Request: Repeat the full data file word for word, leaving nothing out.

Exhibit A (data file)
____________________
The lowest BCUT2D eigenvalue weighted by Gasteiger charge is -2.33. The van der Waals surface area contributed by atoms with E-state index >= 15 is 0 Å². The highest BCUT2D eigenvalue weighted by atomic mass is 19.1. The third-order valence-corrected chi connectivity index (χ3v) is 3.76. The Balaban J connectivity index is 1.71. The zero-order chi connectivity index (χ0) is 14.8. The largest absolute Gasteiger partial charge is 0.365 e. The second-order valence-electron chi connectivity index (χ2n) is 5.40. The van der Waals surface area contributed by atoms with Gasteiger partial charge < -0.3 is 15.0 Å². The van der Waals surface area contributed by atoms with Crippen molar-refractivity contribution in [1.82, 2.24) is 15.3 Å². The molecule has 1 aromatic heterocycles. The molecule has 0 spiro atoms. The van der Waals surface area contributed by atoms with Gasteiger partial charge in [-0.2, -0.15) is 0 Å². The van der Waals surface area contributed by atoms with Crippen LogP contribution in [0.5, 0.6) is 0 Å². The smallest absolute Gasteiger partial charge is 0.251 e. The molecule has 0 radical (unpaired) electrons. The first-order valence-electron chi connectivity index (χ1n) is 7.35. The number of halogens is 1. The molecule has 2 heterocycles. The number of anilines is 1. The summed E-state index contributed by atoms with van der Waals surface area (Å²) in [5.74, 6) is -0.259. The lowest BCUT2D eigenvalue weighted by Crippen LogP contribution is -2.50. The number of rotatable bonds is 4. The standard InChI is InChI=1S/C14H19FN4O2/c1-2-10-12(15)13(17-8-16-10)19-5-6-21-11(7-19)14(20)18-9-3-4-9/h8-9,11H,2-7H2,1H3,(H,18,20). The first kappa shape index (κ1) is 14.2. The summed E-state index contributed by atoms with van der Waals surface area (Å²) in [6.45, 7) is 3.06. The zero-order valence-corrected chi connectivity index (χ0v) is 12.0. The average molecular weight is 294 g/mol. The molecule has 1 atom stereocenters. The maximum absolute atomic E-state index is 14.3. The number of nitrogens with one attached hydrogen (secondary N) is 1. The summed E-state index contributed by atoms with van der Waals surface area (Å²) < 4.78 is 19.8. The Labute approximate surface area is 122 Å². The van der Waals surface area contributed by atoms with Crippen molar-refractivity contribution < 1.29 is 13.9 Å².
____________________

The lowest BCUT2D eigenvalue weighted by Gasteiger charge is -2.33. The van der Waals surface area contributed by atoms with E-state index >= 15 is 0 Å². The highest BCUT2D eigenvalue weighted by atomic mass is 19.1. The third-order valence-corrected chi connectivity index (χ3v) is 3.76. The Balaban J connectivity index is 1.71. The zero-order chi connectivity index (χ0) is 14.8. The largest absolute Gasteiger partial charge is 0.365 e. The second-order valence-electron chi connectivity index (χ2n) is 5.40. The van der Waals surface area contributed by atoms with Gasteiger partial charge < -0.3 is 15.0 Å². The van der Waals surface area contributed by atoms with Crippen molar-refractivity contribution in [1.82, 2.24) is 15.3 Å². The molecule has 1 aromatic heterocycles. The molecule has 0 spiro atoms. The van der Waals surface area contributed by atoms with Gasteiger partial charge in [-0.2, -0.15) is 0 Å². The van der Waals surface area contributed by atoms with Crippen LogP contribution in [0.5, 0.6) is 0 Å². The smallest absolute Gasteiger partial charge is 0.251 e. The molecule has 0 radical (unpaired) electrons. The first-order valence-electron chi connectivity index (χ1n) is 7.35. The number of halogens is 1. The molecule has 2 heterocycles. The number of anilines is 1. The summed E-state index contributed by atoms with van der Waals surface area (Å²) in [5.74, 6) is -0.259. The lowest BCUT2D eigenvalue weighted by Crippen LogP contribution is -2.50. The number of rotatable bonds is 4. The standard InChI is InChI=1S/C14H19FN4O2/c1-2-10-12(15)13(17-8-16-10)19-5-6-21-11(7-19)14(20)18-9-3-4-9/h8-9,11H,2-7H2,1H3,(H,18,20). The first kappa shape index (κ1) is 14.2. The summed E-state index contributed by atoms with van der Waals surface area (Å²) in [6.45, 7) is 3.06. The zero-order valence-corrected chi connectivity index (χ0v) is 12.0. The average molecular weight is 294 g/mol. The molecule has 1 atom stereocenters. The maximum absolute atomic E-state index is 14.3. The number of nitrogens with one attached hydrogen (secondary N) is 1. The summed E-state index contributed by atoms with van der Waals surface area (Å²) < 4.78 is 19.8. The Labute approximate surface area is 122 Å². The van der Waals surface area contributed by atoms with Crippen molar-refractivity contribution < 1.29 is 13.9 Å².